I still remember when people wrinkled their noses and said that she had "weird legs" and was "too muscular". And now all of them are fatsos and Madonna has the body of a 16 going on 17.

Very true! It's so crazy how she gets slammed for "good" things like staying in shape, having a strict diet, continuing to work as hard in her 50's as in her 20's and 30's, even adopting a dying child.......all things she should be applauded for in a big way.

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Very true! It's so crazy how she gets slammed for "good" things like staying in shape, having a strict diet, continuing to work as hard in her 50's as in her 20's and 30's, even adopting a dying child.......all things she should be applauded for in a big way.

Kurt, the things Madonna gets slammed for always amazes me - it is for everything. When she first become famous, she was actually criticised for not being thin enough :ohmy: - hard to believe now but she even talked about it in her Rolling Stone Hall of Fame acceptance speech - she was ridiculed for being too "curvy and chubby" Then when she lost weight, she was criticised for that.

When Amy Winehouse died, there was an article by some Madonna hating journalist on how Madonna was too disciplined to self destruct which made her a lesser artist or something similar. Then there was criticism of how professional she is and putting her career before her marriages etc.

The adoption controversies were the worst - utterly deplorable how she was torn apart for that. Even a few days ago, there was criticism of her wearing "pigtails" and not ageing appropriately which is the latest garbage. Yet, she has proven them all wrong and has out-lasted all of the pop superstars. Amazing woman who always stands by what she knows is right.

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I love Henry Rollins. He has always loved and defended Madonna plus he is such a passionate and intelligent man. As an added bonus, he is so sexy.

All of what you said and yes, very sexy. Always thought he could play The Man of Steel too.

From the video for Wartime’s “The Whole Truth,” a side project Hank sang for in 1990. Despite what some detractors thought he was doing, I think it was his way of saying that he cherishes Madonna. :laugh: The rest of the gif set here.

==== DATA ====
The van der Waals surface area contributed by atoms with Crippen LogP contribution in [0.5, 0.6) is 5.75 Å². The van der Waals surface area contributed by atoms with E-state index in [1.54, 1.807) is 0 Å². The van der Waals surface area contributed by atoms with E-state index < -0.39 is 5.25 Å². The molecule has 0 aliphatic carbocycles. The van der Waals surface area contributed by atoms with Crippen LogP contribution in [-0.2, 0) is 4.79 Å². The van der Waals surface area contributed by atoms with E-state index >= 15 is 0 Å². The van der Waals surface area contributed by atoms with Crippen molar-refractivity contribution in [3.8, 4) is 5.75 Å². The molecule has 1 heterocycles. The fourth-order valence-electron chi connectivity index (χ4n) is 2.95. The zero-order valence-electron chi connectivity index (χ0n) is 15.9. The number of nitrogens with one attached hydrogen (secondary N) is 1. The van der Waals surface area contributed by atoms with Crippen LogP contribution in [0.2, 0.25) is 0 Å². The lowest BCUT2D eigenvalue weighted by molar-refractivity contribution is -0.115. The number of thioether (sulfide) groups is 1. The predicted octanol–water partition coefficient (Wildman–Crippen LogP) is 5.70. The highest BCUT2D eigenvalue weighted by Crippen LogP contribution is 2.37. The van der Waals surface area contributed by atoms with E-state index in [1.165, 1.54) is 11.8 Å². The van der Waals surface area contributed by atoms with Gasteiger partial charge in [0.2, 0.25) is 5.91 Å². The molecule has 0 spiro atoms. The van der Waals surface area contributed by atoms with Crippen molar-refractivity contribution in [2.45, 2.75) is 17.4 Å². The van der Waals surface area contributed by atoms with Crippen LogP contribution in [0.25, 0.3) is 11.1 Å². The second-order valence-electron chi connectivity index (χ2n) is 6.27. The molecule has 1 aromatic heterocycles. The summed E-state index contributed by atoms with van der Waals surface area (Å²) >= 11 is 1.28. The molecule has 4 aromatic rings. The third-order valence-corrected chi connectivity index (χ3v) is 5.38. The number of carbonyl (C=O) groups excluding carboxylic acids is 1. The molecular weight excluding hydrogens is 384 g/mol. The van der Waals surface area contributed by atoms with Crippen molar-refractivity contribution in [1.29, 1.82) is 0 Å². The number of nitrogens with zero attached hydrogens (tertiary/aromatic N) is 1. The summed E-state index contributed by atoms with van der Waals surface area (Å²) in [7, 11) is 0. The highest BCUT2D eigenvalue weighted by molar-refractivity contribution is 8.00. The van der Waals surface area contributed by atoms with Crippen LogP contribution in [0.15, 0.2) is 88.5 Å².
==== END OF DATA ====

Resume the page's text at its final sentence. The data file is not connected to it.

tumblr_mvyxv7YiL01rlezllo2_250.giftumblr_mvyxv7YiL01rlezllo4_250.gif

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Kurt, the things Madonna gets slammed for always amazes me - it is for everything. When she first become famous, she was actually criticised for not being thin enough :ohmy: - hard to believe now but she even talked about it in her Rolling Stone Hall of Fame acceptance speech - she was ridiculed for being too "curvy and chubby" Then when she lost weight, she was criticised for that.

When Amy Winehouse died, there was an article by some Madonna hating journalist on how Madonna was too disciplined to self destruct which made her a lesser artist or something similar. Then there was criticism of how professional she is and putting her career before her marriages etc.

The adoption controversies were the worst - utterly deplorable how she was torn apart for that. Even a few days ago, there was criticism of her wearing "pigtails" and not ageing appropriately which is the latest garbage. Yet, she has proven them all wrong and has out-lasted all of the pop superstars. Amazing woman who always stands by what she knows is right.

Madonna being criticized for being chubby in the early days is absolutely ridiculous! I think that early years body is one of her best. It is indeed amazing that she gets criticized for these things. Even more amazing that she's stayed true to herself and not melted down through it all.

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Madonna being criticized for being chubby in the early days is absolutely ridiculous! I think that early years body is one of her best. It is indeed amazing that she gets criticized for these things. Even more amazing that she's stayed true to herself and not melted down through it all.

I know. She looked beautiful and still does today. I was a little bit shocked to hear her refer to it in that speech and how she used it to keep her going. Obviously did hurt her but like you said, she stayed true to herself and did not let people destroy her.